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Japanese researchers develop 'microwave rocket'
Daily Yomiuri ^

Posted on 04/20/2003 7:23:36 AM PDT by Trailer Trash

Daily Yomiuri On-Line

Researchers develop 'microwave rocket'


Yomiuri Shimbun

A group of Tokyo University researchers has successfully applied electromagnetic waves--normally used to heat food in microwave ovens--as the propulsion force for a "microwave rocket," the first time such an experiment has succeeded.

According to the group led by Kimiya Komurasaki, an associate professor at the department of advanced energy, the development could enable cost and size reductions in rockets as they could use air in the atmosphere as a means of propulsion, rather than having to carry fuel.

The group fired the microwaves at the rocket's base, rapidly heating the air and creating a burst of energy that propelled the rocket upward.

The group used a powerful gyrotron developed by the Japan Atomic Energy Research Institute to heat an international thermonuclear experimental reactor to fire the beam at a dish-shaped metallic object shaped like a round-bottomed pan. The waves reflected off the object and converged, causing the air to reach ultrahigh temperatures and generating an explosive expansion that created the propulsive power.

When the beam was applied for just one-thousandth of a second to a model rocket weighing 9.5 grams, it flew two meters into the air, the group said.

According to the group, the beam could be continually fired from the ground at the rocket powering it to an altitude higher than 100 kilometers where there is no air. Once this altitude was reached, the rocket could switch over to a conventional rocket engine.

Copyright 2003 The Yomiuri Shimbun

TOPICS: Culture/Society; Japan; News/Current Events
KEYWORDS: goliath; japan; microwave; miltech; realscience; rocket; science; space; techindex
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To: LenS
But wouldn't the microwaves be a hazard to anything between the rising rocket and the microwave generator? Cooked birds, for example?

Yes, and anything above it too, due to leakage around the sides (satellites for example).

And if yes, wouldn't this make an excellent missile and air defense system?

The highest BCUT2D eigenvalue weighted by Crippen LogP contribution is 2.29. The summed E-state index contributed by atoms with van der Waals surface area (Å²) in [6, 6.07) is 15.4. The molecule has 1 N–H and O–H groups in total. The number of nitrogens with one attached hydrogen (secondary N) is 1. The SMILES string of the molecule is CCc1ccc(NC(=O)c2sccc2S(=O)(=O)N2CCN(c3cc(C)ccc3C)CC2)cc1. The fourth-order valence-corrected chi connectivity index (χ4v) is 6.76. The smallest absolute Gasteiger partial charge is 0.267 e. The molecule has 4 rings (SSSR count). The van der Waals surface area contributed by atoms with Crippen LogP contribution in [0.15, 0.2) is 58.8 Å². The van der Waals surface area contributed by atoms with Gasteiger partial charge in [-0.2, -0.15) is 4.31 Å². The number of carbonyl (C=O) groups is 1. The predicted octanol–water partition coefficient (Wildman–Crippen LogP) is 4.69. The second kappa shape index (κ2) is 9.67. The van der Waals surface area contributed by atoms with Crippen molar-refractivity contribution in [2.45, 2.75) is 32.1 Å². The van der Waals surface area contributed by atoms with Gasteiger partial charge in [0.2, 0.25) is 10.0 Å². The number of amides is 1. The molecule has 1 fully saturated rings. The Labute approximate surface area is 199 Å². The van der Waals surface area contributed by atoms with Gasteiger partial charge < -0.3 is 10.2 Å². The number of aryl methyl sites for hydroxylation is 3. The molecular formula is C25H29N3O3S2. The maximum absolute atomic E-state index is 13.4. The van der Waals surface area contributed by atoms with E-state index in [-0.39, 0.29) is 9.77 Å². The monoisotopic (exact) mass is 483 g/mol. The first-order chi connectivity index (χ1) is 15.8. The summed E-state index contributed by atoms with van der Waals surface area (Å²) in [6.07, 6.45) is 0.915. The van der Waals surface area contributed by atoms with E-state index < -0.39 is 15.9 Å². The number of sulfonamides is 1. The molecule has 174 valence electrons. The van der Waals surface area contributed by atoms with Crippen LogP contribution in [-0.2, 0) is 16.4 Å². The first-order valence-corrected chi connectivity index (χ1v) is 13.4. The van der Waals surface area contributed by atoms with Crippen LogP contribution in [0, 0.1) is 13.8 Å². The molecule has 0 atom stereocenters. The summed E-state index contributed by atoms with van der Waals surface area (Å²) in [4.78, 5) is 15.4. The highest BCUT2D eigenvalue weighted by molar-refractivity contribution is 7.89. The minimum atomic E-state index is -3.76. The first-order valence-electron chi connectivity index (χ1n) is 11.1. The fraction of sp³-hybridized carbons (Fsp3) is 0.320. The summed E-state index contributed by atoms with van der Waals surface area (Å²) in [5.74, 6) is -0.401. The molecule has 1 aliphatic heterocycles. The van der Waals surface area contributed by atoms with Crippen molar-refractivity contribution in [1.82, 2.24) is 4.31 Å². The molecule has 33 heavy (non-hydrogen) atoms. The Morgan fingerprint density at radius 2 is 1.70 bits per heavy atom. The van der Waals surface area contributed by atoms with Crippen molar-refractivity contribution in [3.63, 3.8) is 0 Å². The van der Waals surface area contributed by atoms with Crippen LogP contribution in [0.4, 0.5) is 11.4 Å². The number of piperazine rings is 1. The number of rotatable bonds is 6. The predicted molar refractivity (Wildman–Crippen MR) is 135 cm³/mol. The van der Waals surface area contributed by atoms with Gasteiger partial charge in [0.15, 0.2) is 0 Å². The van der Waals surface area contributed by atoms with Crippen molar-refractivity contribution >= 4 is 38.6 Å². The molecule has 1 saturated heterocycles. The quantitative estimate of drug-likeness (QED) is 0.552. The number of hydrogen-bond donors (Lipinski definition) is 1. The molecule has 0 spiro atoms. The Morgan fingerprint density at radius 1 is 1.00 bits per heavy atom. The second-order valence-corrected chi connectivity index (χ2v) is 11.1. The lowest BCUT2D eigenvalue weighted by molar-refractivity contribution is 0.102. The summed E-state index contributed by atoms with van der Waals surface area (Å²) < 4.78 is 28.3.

I doubt it. The generators are likely to be huge, static things (think airport sized), the beams would be steerable through only a narrow angle, and you would probably situate them away from major population centres.

If I were America's enemies, I would counter our air dominance by developing new air defense systems -- energy beams of all types or rail guns or whatever. Instead of trying to put together a complex system that took us a half century to achieve in the air, try to leap ahead and make it so that anything that flies, dies. Thus negating our edge and returning it to a ground battle where our edge isn't as huge.

I am sure plenty of regimes would like to leap ahead of American military technology, especially air defense, but it's easier said than done :-)

21 posted on 04/20/2003 10:01:20 AM PDT by alnitak
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To: LenS
You might want to read the "StarFIST" series. Portable rail guns that strike at spacecraft, etc.

Fun read with a USMC "worms eye" view, The authors are ex-grunts.
22 posted on 04/20/2003 10:36:16 AM PDT by ASOC
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To: LenS
But wouldn't the microwaves be a hazard to anything between the rising rocket and the microwave generator? Cooked birds, for example?

Yes, high flux microwaves are hazardous to living things and electronics. However, missiles and military aircraft can be shielded against microwaves.

I've been doing some research into this field. I believe that microwave beamriders hold the key to low-cost SSTO. Here is a summary of my conclusions.